Martin Scorsese is an admittedly squeamish flyer himself, but for his Howard Hughes biopic, he puts the viewer in the cockpit like few other directors have done. Hughes’ pioneering enthusiasm for flight, his inventor’s ingenuity, and his perfectionism and obsessive behavior all come together in his filming of aerial epic Hell’s Angels. Later, we see Hughes (Leonardo DiCaprio) court Katharine Hepburn (Cate Blanchett) by taking her flying over Hollywood, a date no other suitor could have matched.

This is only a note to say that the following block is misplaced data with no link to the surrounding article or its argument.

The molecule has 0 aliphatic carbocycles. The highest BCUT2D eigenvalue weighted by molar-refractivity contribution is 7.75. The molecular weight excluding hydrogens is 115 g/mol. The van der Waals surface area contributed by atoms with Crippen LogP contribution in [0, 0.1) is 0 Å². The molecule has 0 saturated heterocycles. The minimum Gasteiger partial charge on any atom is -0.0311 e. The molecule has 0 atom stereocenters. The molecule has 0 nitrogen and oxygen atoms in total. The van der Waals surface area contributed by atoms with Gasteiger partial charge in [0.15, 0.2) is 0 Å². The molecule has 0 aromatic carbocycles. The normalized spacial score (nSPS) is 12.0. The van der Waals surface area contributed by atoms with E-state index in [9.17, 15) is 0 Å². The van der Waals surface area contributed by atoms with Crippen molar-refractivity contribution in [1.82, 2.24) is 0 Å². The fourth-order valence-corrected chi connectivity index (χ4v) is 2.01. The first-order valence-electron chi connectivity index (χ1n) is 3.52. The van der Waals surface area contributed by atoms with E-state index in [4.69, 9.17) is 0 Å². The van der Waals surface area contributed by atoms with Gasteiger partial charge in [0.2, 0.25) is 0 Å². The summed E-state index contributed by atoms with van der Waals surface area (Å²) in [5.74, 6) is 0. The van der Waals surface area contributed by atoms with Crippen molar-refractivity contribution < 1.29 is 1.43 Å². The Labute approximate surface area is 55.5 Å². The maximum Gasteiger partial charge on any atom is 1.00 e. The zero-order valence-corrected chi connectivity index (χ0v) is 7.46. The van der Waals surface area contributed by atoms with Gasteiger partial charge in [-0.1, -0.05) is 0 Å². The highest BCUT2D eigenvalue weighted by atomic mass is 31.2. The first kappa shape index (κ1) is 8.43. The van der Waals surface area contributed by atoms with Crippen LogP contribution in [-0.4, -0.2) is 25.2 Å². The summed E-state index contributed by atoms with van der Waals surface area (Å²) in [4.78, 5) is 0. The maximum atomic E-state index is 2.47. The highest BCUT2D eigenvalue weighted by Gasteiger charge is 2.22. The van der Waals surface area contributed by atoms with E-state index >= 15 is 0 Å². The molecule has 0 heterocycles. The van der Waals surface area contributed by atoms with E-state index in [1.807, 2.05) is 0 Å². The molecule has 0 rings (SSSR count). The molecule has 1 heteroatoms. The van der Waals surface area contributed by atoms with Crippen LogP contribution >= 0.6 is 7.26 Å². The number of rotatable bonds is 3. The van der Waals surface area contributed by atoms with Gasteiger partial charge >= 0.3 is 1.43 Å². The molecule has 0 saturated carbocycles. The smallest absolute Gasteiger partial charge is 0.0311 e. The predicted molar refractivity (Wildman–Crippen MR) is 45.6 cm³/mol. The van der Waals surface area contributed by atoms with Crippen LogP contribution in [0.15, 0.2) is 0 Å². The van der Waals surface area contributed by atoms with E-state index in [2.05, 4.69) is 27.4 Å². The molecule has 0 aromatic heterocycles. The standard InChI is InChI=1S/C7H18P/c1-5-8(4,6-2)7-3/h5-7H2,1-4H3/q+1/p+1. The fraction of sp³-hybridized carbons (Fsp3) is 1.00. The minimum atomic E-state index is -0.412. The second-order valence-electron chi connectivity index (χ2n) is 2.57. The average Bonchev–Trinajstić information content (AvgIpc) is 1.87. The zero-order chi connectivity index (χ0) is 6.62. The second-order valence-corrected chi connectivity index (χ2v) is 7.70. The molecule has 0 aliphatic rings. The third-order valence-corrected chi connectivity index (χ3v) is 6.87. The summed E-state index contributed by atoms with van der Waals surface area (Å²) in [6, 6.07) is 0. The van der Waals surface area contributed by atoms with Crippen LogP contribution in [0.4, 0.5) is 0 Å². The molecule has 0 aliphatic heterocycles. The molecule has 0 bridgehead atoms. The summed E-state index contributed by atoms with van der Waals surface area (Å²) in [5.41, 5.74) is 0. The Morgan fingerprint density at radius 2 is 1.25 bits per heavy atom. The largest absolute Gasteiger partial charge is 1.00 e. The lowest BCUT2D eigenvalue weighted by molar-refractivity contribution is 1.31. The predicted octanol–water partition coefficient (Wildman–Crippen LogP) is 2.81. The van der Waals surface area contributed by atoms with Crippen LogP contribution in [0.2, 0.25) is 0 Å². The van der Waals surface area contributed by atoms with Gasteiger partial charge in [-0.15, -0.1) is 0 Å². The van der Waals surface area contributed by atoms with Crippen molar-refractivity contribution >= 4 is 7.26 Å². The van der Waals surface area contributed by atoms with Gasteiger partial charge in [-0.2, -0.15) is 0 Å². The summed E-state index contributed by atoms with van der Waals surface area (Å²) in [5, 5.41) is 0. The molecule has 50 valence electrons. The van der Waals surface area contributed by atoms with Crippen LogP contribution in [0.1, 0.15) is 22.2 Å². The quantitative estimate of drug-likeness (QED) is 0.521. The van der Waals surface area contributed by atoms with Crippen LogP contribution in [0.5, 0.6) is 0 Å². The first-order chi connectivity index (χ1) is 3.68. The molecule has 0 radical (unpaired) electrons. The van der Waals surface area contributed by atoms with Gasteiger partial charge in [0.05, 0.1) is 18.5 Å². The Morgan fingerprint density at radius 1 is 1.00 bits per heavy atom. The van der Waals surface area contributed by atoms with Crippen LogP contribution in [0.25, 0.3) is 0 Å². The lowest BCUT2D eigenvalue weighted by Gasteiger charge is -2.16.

Ultimately, we see him as a test pilot who endures a terrifying crash in residential Beverly Hills, a crash the viewer experiences largely through Hughes’ eyes. It’s a crash from which he was never expected to recover; that he does so marks one of the last victories of his will over his obsessive-compulsiveness and his paranoia. His final triumph is implanted with the seeds of tragedy; imagine how much higher he could have soared during the last 30 years of his life if his vision could have outraced his demons.
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